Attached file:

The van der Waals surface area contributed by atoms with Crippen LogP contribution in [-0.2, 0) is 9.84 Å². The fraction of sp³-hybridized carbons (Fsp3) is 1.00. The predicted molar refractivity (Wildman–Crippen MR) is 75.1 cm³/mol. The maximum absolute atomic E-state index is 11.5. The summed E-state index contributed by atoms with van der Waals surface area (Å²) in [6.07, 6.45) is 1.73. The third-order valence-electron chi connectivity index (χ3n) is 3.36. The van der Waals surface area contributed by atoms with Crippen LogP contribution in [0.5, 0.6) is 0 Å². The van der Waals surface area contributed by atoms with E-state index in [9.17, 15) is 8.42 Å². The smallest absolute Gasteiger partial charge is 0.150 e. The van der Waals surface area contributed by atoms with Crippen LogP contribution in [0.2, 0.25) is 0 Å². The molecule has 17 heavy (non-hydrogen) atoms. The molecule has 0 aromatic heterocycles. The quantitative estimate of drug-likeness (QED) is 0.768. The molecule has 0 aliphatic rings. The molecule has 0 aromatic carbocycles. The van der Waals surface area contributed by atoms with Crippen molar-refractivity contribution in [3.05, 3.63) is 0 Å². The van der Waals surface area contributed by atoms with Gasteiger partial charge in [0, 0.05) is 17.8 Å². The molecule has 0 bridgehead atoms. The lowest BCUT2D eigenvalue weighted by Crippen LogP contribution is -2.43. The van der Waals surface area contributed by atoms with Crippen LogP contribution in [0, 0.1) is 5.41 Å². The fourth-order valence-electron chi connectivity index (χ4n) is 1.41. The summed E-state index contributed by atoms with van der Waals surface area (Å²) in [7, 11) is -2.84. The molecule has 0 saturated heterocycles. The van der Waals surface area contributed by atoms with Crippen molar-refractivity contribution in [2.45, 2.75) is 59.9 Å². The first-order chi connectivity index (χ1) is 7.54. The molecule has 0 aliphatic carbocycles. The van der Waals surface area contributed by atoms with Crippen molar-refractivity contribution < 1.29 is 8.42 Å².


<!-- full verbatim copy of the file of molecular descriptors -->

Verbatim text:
The van der Waals surface area contributed by atoms with Crippen LogP contribution in [-0.2, 0) is 9.84 Å². The fraction of sp³-hybridized carbons (Fsp3) is 1.00. The predicted molar refractivity (Wildman–Crippen MR) is 75.1 cm³/mol. The maximum absolute atomic E-state index is 11.5. The summed E-state index contributed by atoms with van der Waals surface area (Å²) in [6.07, 6.45) is 1.73. The third-order valence-electron chi connectivity index (χ3n) is 3.36. The van der Waals surface area contributed by atoms with Crippen LogP contribution in [0.5, 0.6) is 0 Å². The van der Waals surface area contributed by atoms with E-state index in [9.17, 15) is 8.42 Å². The smallest absolute Gasteiger partial charge is 0.150 e. The van der Waals surface area contributed by atoms with Crippen LogP contribution in [0.2, 0.25) is 0 Å². The molecule has 17 heavy (non-hydrogen) atoms. The molecule has 0 aromatic heterocycles. The quantitative estimate of drug-likeness (QED) is 0.768. The molecule has 0 aliphatic rings. The molecule has 0 aromatic carbocycles. The van der Waals surface area contributed by atoms with Crippen molar-refractivity contribution in [3.05, 3.63) is 0 Å². The van der Waals surface area contributed by atoms with Gasteiger partial charge in [0, 0.05) is 17.8 Å². The molecule has 0 bridgehead atoms. The lowest BCUT2D eigenvalue weighted by Crippen LogP contribution is -2.43. The van der Waals surface area contributed by atoms with Crippen LogP contribution in [0, 0.1) is 5.41 Å². The fourth-order valence-electron chi connectivity index (χ4n) is 1.41. The summed E-state index contributed by atoms with van der Waals surface area (Å²) in [7, 11) is -2.84. The molecule has 0 saturated heterocycles. The van der Waals surface area contributed by atoms with Crippen molar-refractivity contribution in [2.45, 2.75) is 59.9 Å². The first-order chi connectivity index (χ1) is 7.54. The molecule has 0 aliphatic carbocycles. The van der Waals surface area contributed by atoms with Crippen molar-refractivity contribution < 1.29 is 8.42 Å².